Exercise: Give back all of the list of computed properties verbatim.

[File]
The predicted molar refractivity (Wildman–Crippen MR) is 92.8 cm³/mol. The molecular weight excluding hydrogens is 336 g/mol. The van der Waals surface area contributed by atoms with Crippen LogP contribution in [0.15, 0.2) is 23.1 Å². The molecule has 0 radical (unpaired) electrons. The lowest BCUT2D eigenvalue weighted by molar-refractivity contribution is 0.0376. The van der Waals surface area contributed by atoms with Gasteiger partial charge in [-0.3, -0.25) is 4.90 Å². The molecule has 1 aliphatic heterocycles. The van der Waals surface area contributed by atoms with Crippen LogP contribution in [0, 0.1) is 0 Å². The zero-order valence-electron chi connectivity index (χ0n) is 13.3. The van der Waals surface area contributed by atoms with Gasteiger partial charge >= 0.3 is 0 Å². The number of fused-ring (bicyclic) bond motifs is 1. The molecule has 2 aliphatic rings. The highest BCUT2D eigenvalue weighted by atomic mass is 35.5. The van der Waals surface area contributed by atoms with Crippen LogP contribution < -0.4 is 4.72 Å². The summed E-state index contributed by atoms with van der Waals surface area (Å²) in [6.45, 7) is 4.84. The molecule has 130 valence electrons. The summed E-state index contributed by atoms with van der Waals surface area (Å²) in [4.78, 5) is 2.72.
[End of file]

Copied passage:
The predicted molar refractivity (Wildman–Crippen MR) is 92.8 cm³/mol. The molecular weight excluding hydrogens is 336 g/mol. The van der Waals surface area contributed by atoms with Crippen LogP contribution in [0.15, 0.2) is 23.1 Å². The molecule has 0 radical (unpaired) electrons. The lowest BCUT2D eigenvalue weighted by molar-refractivity contribution is 0.0376. The van der Waals surface area contributed by atoms with Gasteiger partial charge in [-0.3, -0.25) is 4.90 Å². The molecule has 1 aliphatic heterocycles. The van der Waals surface area contributed by atoms with Crippen LogP contribution in [0, 0.1) is 0 Å². The zero-order valence-electron chi connectivity index (χ0n) is 13.3. The van der Waals surface area contributed by atoms with Gasteiger partial charge >= 0.3 is 0 Å². The number of fused-ring (bicyclic) bond motifs is 1. The molecule has 2 aliphatic rings. The highest BCUT2D eigenvalue weighted by atomic mass is 35.5. The van der Waals surface area contributed by atoms with Crippen LogP contribution < -0.4 is 4.72 Å². The summed E-state index contributed by atoms with van der Waals surface area (Å²) in [6.45, 7) is 4.84. The molecule has 130 valence electrons. The summed E-state index contributed by atoms with van der Waals surface area (Å²) in [4.78, 5) is 2.72.